Recent Progress on Mitigation Technologies

12 05 2022 | 13:05

High Performance Architecture (HPA) Research Cluster Webinar Series 2022

Date and time: 

Location: Online event

About this event

Regional climate change in cities is the most documented phenomenon of climate change. Higher urban temperatures are documented experimentally for more than 450 major cities in the world. Numerous investigations demonstrate that the mean magnitude of the temperature increase may exceed 4-6 C, while at the peak it may exceed 10 C. The serious increase of the frequency and the strength of heatwaves creates strong synergies between the global and regional climate change and intensifies the magnitude of the overheating.

Urban overheating causes a serious impact both on the energy demand and generation sectors. It increases the cooling energy consumption of buildings, rises the peak electricity demand, and obliges utilities to build additional power plants. It affects seriously health issues and in particular heat related mortality and morbidity, impacts the concentration of pollutants and damages the urban environmental quality, and finally deteriorates the levels of local vulnerability and thermal comfort.

To counterbalance the problem of urban overheating, numerous heat mitigation systems and technologies are proposed, and implemented in more than 250 large scale urban projects. Mitigation policies and technologies aim to strength the cooling potential of heat sinks and weaken the intensity of the heat sources. Among the developed mitigation technologies, the use of advanced materials like the recently developed photonic components and the reflective, cool materials, the implementation of additional greenery in buildings and open spaces, the use of passive evaporative systems involving additional irrigation of urban zones and finally the dissipation of the excess heat into the ground seems to provide the higher mitigation potential.

This talk reviews and reports the recent progress and knowledge on the specific impact of current and projected urban overheating on energy, peak electricity demand, air quality, mortality and morbidity and urban vulnerability. In parallel, it discusses new findings related to the characteristics and the magnitude of urban overheating, .and reports and analyses the recent knowledge on the synergies between urban heat islands and heat waves. Finally, it presents the recent developments in the field of mitigation and adaptation technologies for buildings and cities and provides inside information on the current and future potential.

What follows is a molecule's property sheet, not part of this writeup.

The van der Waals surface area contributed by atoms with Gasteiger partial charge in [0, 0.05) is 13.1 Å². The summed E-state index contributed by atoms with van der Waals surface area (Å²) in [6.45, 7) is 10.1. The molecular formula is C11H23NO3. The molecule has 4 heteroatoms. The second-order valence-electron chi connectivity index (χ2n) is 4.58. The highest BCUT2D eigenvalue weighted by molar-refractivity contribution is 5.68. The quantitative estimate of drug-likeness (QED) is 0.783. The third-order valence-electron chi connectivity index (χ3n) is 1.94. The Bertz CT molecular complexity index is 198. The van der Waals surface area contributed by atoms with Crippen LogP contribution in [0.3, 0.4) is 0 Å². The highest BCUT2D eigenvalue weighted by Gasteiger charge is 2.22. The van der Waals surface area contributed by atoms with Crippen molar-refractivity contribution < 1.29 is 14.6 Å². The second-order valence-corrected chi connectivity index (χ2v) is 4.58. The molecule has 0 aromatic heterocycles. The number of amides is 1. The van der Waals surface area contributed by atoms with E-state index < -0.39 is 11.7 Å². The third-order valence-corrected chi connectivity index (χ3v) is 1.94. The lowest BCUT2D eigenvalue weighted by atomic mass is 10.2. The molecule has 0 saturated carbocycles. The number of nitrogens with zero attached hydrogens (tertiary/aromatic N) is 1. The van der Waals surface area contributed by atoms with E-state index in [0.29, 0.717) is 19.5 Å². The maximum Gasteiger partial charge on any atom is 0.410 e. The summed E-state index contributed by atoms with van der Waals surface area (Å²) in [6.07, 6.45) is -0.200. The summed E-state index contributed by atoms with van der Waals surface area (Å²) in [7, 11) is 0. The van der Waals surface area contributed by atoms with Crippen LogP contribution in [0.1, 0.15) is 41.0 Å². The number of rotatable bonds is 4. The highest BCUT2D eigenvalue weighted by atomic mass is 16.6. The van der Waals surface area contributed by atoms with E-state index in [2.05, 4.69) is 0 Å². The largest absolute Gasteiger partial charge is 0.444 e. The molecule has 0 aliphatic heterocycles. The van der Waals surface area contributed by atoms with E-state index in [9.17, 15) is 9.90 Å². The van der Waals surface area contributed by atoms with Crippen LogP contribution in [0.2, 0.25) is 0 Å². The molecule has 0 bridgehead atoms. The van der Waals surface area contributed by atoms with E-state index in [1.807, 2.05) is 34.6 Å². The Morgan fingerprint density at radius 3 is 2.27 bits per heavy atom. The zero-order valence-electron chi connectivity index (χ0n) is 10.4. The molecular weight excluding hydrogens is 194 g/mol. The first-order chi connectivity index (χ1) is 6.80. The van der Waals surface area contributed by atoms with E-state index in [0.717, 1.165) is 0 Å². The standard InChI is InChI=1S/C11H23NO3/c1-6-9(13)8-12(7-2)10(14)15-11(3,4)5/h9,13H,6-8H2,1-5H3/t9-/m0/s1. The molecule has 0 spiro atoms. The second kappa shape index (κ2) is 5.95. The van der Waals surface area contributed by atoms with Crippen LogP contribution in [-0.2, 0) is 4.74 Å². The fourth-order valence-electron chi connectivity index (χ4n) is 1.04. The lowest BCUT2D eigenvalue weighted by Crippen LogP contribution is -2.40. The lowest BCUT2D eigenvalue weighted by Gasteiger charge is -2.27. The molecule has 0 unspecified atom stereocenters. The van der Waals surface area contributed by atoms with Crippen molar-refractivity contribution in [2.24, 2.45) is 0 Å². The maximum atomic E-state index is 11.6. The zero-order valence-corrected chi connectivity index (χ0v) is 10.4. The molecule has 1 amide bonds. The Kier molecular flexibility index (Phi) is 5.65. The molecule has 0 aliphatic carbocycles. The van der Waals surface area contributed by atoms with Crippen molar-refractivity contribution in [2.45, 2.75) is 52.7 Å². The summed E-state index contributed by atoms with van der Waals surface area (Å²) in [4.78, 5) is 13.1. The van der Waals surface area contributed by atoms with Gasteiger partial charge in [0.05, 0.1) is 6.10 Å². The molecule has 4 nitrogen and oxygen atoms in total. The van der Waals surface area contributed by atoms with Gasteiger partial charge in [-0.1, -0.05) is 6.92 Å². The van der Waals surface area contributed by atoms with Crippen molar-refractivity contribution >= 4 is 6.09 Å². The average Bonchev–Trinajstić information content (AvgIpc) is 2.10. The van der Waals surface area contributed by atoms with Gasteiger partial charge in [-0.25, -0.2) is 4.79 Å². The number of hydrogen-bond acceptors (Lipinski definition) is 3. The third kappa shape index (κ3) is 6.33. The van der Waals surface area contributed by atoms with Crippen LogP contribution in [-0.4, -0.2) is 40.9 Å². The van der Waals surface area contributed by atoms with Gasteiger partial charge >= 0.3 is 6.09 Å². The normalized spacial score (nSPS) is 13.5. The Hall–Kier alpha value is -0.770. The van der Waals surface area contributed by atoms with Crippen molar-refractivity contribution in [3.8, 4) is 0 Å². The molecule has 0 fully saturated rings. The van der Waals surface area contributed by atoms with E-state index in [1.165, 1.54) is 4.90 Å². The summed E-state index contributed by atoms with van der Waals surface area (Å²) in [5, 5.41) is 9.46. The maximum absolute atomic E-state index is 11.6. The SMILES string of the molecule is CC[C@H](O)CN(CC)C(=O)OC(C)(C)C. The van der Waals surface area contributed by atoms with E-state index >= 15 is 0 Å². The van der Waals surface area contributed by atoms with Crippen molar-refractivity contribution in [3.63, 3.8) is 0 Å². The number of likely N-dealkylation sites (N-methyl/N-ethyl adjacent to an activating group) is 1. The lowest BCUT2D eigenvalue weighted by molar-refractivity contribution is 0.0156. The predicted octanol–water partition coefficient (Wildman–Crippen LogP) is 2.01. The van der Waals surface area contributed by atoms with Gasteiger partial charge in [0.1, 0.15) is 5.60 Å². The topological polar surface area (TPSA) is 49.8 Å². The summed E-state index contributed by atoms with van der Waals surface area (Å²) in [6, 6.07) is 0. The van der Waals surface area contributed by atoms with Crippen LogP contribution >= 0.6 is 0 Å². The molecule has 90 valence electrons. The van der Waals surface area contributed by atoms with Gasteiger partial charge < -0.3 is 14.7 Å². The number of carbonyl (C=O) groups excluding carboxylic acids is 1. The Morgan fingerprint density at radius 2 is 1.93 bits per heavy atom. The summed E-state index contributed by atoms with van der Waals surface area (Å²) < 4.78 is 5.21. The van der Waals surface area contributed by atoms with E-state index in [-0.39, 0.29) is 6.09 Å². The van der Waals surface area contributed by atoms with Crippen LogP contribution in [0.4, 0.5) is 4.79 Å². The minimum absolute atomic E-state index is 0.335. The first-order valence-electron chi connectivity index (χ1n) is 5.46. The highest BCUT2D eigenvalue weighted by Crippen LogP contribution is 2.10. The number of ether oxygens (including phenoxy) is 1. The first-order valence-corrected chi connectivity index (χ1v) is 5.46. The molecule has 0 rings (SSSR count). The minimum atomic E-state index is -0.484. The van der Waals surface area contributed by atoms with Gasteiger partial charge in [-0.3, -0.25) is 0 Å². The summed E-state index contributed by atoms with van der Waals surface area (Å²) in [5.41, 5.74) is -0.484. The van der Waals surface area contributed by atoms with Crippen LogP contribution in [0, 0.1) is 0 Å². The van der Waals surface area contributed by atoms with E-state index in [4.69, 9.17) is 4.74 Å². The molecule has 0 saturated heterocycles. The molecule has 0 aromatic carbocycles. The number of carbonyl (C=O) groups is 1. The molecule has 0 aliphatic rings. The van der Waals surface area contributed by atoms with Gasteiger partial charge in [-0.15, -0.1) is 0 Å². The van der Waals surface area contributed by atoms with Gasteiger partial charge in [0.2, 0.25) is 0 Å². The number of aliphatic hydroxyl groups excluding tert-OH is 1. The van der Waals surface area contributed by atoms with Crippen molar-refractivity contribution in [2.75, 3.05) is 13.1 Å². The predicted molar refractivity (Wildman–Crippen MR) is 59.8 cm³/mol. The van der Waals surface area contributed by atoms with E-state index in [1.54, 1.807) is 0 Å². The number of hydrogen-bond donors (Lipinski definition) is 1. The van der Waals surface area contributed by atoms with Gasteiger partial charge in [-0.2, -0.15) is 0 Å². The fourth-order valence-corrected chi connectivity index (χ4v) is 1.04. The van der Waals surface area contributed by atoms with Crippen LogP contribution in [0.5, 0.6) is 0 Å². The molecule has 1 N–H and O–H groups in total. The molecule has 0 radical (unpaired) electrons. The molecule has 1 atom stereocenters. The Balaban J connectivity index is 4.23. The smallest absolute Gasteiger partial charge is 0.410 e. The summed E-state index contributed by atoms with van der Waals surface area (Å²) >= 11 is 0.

Mattheos Santamouris is a Scientia, Distinguished, Professor of High Performance Architecture at UNSW, and a past Professor at the University of Athens, Greece. Mat is also a visiting Professor of the Cyprus Institute, Metropolitan University London, Tokyo Polytechnic University, Bolzano University, Brunnel University, Seoul University National University of Singapore, and UITM Univ Malaysia. Mat is a past president of the National Center of Renewable and Energy Savings of Greece. He is also the editor in chief of the Energy and Buildings Journal; the past editor in chief of the Advances Building Energy Research; an associate editor of the Solar Energy Journal; and a member of the editorial board of 14 journals. Mat is also the editor of a series of books on Buildings, published by Earthscan Science Publishers, the editor and author of 20 international books published by Elsevier, Earthscan, Springer, etc., and the author of 390 scientific articles published in journals. Mat has reviewed a wide range of research projects in 29 countries including USA, UK, France, Germany, Canada, Sweden, etc. He was ranked as the world’s top cited research in the field of Building and Construction by the Stanford University ranking system between 2019-2021. Mat was also a Highly Cited Researcher in the Clarivate ranking for 4 continuous years and ranked as the 538th researcher in the world in all scientific disciplines by Stanford University in 2021 from over 200,000 influential researchers.

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